I have now seen 8 Coen films to date and would not profess myself a major Coen fan. I was baffled by No Country for Old Men, I fell in love with Oh Brother Where Art Thou, I watched the cult status behind Big Lebowski and Fargo grow from the sidelines, I enjoyed Intolerable Cruelty, and I lost my faith in the brothers with Ladykillers and Man Who Wasn't There.
As you can see, it's an up and down relationship that I've had with their films, and was hesitant to log in an 8th Coen outing (I feel 7 is more than enough films to see of a director you're not crazy about) but couldn't resist the bizarre-sounding plot and the idea of seeing Brad Pitt go into full comic mode. And I thoroughly loved the film.
For one thing, I'm a native of D.C. and the Coens have a great sense of place in their films: the superficiality of sunny Hollywood in Intolerable Cruelty, the bible-belt-based bluegrass-churning populist Southern Charm in Oh Brother Where Art Thou, and the quirkiness of the Minnesota cold in Fargo.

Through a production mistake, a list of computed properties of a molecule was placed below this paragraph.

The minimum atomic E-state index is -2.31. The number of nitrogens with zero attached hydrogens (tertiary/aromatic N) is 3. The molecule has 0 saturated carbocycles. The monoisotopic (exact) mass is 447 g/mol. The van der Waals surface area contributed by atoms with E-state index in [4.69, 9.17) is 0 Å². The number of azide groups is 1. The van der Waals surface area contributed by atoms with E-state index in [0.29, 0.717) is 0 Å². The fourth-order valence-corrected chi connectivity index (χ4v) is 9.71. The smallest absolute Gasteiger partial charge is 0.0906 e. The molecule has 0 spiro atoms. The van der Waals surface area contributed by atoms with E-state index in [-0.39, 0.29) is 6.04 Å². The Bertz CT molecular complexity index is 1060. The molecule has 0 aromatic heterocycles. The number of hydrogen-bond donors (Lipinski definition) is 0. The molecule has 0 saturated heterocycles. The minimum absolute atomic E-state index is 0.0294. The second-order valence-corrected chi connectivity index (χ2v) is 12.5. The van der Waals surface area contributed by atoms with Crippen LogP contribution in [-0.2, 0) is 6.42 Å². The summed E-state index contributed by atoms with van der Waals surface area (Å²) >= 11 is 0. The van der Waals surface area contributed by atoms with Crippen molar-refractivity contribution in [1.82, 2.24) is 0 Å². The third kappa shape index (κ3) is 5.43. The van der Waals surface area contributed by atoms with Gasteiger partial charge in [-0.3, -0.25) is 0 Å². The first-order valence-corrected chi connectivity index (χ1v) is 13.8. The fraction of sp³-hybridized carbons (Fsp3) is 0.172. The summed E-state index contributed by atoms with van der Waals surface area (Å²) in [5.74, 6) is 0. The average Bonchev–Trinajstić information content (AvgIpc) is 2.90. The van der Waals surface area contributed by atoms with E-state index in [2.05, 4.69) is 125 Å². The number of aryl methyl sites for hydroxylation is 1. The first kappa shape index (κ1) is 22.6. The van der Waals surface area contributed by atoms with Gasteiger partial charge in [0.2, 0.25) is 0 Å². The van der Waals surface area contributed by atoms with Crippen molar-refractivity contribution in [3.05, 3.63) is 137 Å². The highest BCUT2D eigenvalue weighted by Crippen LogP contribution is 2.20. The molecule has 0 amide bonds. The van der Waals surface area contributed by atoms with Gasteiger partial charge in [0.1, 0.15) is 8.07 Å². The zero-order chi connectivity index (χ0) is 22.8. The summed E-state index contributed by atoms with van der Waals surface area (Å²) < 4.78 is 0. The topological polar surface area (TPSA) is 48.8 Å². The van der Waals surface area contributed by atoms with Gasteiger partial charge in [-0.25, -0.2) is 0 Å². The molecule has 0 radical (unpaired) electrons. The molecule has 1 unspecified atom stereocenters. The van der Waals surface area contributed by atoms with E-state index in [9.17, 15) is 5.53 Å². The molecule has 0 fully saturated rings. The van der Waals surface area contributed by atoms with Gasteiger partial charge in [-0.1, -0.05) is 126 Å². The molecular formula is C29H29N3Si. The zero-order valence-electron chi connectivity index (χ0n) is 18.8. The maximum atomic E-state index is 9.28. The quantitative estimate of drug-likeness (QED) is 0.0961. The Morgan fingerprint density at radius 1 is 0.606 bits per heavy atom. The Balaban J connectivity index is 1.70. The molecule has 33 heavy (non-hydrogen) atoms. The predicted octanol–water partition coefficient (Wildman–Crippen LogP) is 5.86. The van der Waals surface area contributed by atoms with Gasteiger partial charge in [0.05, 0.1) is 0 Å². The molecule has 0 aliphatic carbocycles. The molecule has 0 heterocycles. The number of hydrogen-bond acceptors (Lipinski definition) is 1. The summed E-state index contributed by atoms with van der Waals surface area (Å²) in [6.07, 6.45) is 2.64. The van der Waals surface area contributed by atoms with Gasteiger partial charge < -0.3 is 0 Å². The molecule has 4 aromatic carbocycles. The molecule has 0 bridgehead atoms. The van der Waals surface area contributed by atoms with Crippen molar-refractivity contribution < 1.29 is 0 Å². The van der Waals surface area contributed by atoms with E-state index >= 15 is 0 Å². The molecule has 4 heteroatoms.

I can't tell you how great the reception was in my theater in D.C. where we might not see these things as that far-fetched: beauracrats (in the form of JK Simmons) making decisions about what to do when people are getting killed and secrets are being spilt out to other nations on the basis of what takes the least paperwork and allocating $50,000 for a random lady's plastic surgery for virtually no reason at all.
The plot is truly screwball and does a far better job of past Coen films at raising the ante in the third act so that we're invested to see what deliciously improbable ways the screenwriters will tie up the loose ends. It also doesn't help that some of the protagonists are actually likable: Brad Pitt as the airhead exercise junkie who's as faithful a friend as they come, Frances McDormand as the gym worker who just wants to look pretty, Richard Jenkins as the poor schlub who likes her, etc.